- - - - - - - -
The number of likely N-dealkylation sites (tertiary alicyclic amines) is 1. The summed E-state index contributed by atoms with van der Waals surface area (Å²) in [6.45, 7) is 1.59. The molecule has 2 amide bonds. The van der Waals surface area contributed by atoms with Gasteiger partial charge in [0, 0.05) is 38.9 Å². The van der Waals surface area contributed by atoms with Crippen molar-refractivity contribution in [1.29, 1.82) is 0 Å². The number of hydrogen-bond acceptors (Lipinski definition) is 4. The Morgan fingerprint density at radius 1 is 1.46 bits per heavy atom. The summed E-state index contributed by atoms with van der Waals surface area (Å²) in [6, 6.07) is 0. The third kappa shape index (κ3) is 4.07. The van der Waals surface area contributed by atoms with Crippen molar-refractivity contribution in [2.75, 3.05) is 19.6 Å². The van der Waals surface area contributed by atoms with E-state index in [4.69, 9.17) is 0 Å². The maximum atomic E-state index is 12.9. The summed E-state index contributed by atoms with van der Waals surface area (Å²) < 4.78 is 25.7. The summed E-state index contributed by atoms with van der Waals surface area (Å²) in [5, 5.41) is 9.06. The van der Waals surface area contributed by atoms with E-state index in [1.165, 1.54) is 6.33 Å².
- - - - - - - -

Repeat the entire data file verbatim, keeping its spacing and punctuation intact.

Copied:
The number of likely N-dealkylation sites (tertiary alicyclic amines) is 1. The summed E-state index contributed by atoms with van der Waals surface area (Å²) in [6.45, 7) is 1.59. The molecule has 2 amide bonds. The van der Waals surface area contributed by atoms with Gasteiger partial charge in [0, 0.05) is 38.9 Å². The van der Waals surface area contributed by atoms with Crippen molar-refractivity contribution in [1.29, 1.82) is 0 Å². The number of hydrogen-bond acceptors (Lipinski definition) is 4. The Morgan fingerprint density at radius 1 is 1.46 bits per heavy atom. The summed E-state index contributed by atoms with van der Waals surface area (Å²) in [6, 6.07) is 0. The third kappa shape index (κ3) is 4.07. The van der Waals surface area contributed by atoms with Crippen molar-refractivity contribution in [2.75, 3.05) is 19.6 Å². The van der Waals surface area contributed by atoms with E-state index in [4.69, 9.17) is 0 Å². The maximum atomic E-state index is 12.9. The summed E-state index contributed by atoms with van der Waals surface area (Å²) < 4.78 is 25.7. The summed E-state index contributed by atoms with van der Waals surface area (Å²) in [5, 5.41) is 9.06. The van der Waals surface area contributed by atoms with E-state index in [1.165, 1.54) is 6.33 Å².